Do these examples prove that animals go to heaven? No, of course not. The Bible very surely doesn’t address that question. We’re told that there will be lions and lambs lying side by side in the Kingdom, and we’re told that Jesus and the hosts of heaven will ride out on horses to do battle at the end of time, so we know there will be animals there – but we’re not told that Fido and Rover have an eternal home alongside us.
So now we get to MY OPINION. I put that in all caps on purpose, to make sure everyone knows I’m stating MY OPINION and not trying to pass it off as fact.
I believe that God gave us certain animals to be our companions and to serve us. These animals are intelligent. They have the ability to learn to understand our speech – spoken or signed. They have the capacity to love us, and are very open in their affection. When they die, we grieve. When we die, they grieve.
So we die, and we go to heaven, and we’re hoping to see our four-legged furry best friends up there. Cats, dogs, horses – and I’ll not limit it to those because who am I to limit what God can do? We get to heaven, and we look – but we don’t see them anywhere. We go to God.
“Um, Father, excuse me – but where is Puddles?”
“Puddles?” God looks at us from His exalted height. “Puddles was a cat. I don’t have room for cats in heaven. Good grief, you’re in heaven, for crying out loud, and you’re going to whine over a cat?”
“Puddles was my best friend. He saved my life. The only reason I stopped doing heroin is because Puddles needed me and loved me and believed in me. Why isn’t he here?”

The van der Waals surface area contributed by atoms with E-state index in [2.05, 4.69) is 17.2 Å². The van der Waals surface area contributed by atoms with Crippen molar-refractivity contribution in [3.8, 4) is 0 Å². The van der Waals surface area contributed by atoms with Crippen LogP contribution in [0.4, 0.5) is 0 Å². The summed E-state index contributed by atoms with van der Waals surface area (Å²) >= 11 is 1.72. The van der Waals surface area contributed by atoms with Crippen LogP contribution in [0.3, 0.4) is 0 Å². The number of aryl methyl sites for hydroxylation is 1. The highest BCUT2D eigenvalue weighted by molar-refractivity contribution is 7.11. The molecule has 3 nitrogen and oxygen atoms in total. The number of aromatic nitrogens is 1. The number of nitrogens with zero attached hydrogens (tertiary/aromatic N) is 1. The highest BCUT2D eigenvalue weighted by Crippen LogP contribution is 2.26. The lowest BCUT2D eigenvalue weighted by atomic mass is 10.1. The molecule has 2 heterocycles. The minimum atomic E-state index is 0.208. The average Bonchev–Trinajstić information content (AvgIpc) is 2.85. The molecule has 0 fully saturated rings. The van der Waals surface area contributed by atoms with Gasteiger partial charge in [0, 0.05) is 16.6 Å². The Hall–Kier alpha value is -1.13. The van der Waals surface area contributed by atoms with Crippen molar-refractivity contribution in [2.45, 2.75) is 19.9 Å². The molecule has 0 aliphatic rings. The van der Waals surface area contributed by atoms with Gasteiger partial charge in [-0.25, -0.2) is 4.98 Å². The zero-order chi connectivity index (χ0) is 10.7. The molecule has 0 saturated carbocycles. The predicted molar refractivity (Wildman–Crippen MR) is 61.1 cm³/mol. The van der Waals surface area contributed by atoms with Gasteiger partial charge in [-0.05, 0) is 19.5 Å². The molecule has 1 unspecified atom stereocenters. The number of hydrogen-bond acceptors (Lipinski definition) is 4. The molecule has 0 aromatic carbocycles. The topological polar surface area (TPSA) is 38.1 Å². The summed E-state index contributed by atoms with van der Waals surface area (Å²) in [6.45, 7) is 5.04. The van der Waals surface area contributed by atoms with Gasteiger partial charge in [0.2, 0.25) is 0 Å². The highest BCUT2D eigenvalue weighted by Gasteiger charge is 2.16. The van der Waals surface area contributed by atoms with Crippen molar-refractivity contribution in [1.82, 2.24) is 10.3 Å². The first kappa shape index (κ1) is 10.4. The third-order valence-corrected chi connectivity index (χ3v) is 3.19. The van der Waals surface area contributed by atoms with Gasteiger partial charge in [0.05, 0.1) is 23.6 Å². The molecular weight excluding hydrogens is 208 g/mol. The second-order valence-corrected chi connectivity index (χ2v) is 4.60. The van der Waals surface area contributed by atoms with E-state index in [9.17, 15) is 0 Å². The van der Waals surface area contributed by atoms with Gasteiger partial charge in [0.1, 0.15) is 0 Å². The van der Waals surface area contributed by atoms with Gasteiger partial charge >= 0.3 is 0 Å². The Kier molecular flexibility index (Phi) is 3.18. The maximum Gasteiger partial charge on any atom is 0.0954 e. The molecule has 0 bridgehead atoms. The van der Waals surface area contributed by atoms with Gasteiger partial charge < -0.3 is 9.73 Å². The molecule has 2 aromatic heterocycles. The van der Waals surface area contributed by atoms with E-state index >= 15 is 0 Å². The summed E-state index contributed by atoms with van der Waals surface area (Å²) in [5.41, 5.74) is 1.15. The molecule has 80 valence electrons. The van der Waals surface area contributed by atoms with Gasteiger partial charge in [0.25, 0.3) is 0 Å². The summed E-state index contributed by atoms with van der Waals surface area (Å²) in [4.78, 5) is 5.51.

God scratches His head. “Well, to be perfectly honest, I never did understand why you humans put so much stock into critters. I don’t see any need for them to be here – so they’re not.”
Do I believe this is the sort of God we serve? No, I don’t believe that for a minute. I don’t believe God would have given us animals which would win our hearts and fill the needs in our lives only to leave out that important something that would give them eternal life. I just don’t believe He’s cruel like that.
People can do things that result in eternal damnation. Animals lack the reasoning capacity to be damned. People are damned by their own choices. The Bible is clear on that – salvation is a choice, and damnation is a choice, and each individual human is the author of his or her own fate through choice. Children and the mentally retarded are excluded from this because they lack the reasoning capacity to understand right from wrong – so do animals lack the ability to distinguish right from wrong in a moral sense (that is to say, Bowser knows he shouldn’t get into the trash because we tell him not to – but he doesn’t understand that trash is bad for him and can make him sick). Thus animals can’t be damned, and therefore it is in my humble opinion fully logical to conclude that they will be accepted into the ranks of the heaven-bound.
When I get to heaven I fully expect to be greeted by a whole menagerie of beloved friends who have passed before me. Not only do I believe animals go to heaven – I believe some of us who have loved them will have the privelege of entering heaven not by passing through the pearly gates, but by crossing the rainbow bridge. I surely hope to be counted among that number.